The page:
Areas you need to spend a little more time on would be the detail in the eyes, nose, fur, and possibly the ears. It is important to remember that when painting fur, you really don’t need to portray every single strand of hair.

It might actually come out looking obnoxious. Just paint a few strands of hair here and there. If the dog has curly hair, just use light and dark paints to highlight the curls and shade the dark areas. This gives it a realistic look.

When painting the other detailed areas remember to take your time and really look at the photo. Don’t think about it as an eye, think about the shapes that make up the eye and paint those.

When starting out painting, it might seem harder than it is. In reality, painting dog portraits from photos really isn't all that hard. It's just simply painting colors and shapes. Most people think too hard about it, which hinders their creativity significantly. Just remember to focus on getting the shapes the right size, and have them look proportional to each other. That is really all that matters. Eventually, you will get better at painting dog portraits, and will get used to this method of painting!

Dog Portrait Speed Painting

Comments

    0 of 8192 characters used
    Post Comment

    No comments yet.

    working

    This website uses cookies

    As a user in the EEA, your approval is needed on a few things. To provide a better website experience, hubpages.com uses cookies (and other similar technologies) and may collect, process, and share personal data. Please choose which areas of our service you consent to our doing so.

    For more information on managing or withdrawing consents and how we handle data, visit our Privacy Policy at: https://hubpages.com/privacy-policy#gdpr

    Show Details
    Necessary
    HubPages Device IDThis is used to identify particular browsers or devices when the access the service, and is used for security reasons.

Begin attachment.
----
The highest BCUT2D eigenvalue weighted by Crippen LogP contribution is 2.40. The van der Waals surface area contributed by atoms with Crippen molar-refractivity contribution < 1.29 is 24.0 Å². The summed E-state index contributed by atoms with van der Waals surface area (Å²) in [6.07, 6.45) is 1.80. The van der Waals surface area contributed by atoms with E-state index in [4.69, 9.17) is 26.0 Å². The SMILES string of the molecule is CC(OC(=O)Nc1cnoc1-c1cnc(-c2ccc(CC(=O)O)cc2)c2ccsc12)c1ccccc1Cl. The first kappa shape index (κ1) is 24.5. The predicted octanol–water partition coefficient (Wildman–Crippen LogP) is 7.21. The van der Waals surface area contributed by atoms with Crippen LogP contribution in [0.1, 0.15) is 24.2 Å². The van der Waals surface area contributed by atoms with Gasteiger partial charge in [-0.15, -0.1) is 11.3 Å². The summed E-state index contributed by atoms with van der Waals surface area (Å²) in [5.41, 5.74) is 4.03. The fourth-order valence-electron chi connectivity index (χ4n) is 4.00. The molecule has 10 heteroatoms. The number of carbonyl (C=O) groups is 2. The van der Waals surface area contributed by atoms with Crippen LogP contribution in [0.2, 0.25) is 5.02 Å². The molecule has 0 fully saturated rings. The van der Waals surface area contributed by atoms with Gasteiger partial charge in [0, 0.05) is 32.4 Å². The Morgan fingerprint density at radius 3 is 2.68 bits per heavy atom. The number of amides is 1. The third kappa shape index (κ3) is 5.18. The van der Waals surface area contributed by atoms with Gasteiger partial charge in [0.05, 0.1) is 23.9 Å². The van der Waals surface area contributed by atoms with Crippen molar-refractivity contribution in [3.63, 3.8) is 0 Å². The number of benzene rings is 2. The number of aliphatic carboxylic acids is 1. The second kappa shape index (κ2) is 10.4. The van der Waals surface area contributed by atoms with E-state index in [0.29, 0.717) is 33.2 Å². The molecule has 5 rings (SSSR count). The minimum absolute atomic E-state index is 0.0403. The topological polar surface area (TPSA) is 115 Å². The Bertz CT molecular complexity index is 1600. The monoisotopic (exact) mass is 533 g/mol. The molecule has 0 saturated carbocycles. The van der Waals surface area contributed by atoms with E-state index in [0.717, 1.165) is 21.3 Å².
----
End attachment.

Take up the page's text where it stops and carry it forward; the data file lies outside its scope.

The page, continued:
LoginThis is necessary to sign in to the HubPages Service.
    Google RecaptchaThis is used to prevent bots and spam. (Privacy Policy)
    AkismetThis is used to detect comment spam. (Privacy Policy)
    HubPages Google AnalyticsThis is used to provide data on traffic to our website, all personally identifyable data is anonymized. (Privacy Policy)
    HubPages Traffic PixelThis is used to collect data on traffic to articles and other pages on our site. Unless you are signed in to a HubPages account, all personally identifiable information is anonymized.
    Amazon Web ServicesThis is a cloud services platform that we used to host our service. (Privacy Policy)
    CloudflareThis is a cloud CDN service that we use to efficiently deliver files required for our service to operate such as javascript, cascading style sheets, images, and videos. (Privacy Policy)
    Google Hosted LibrariesJavascript software libraries such as jQuery are loaded at endpoints on the googleapis.com or gstatic.com domains, for performance and efficiency reasons. (Privacy Policy)
    Features
    Google Custom SearchThis is feature allows you to search the site. (Privacy Policy)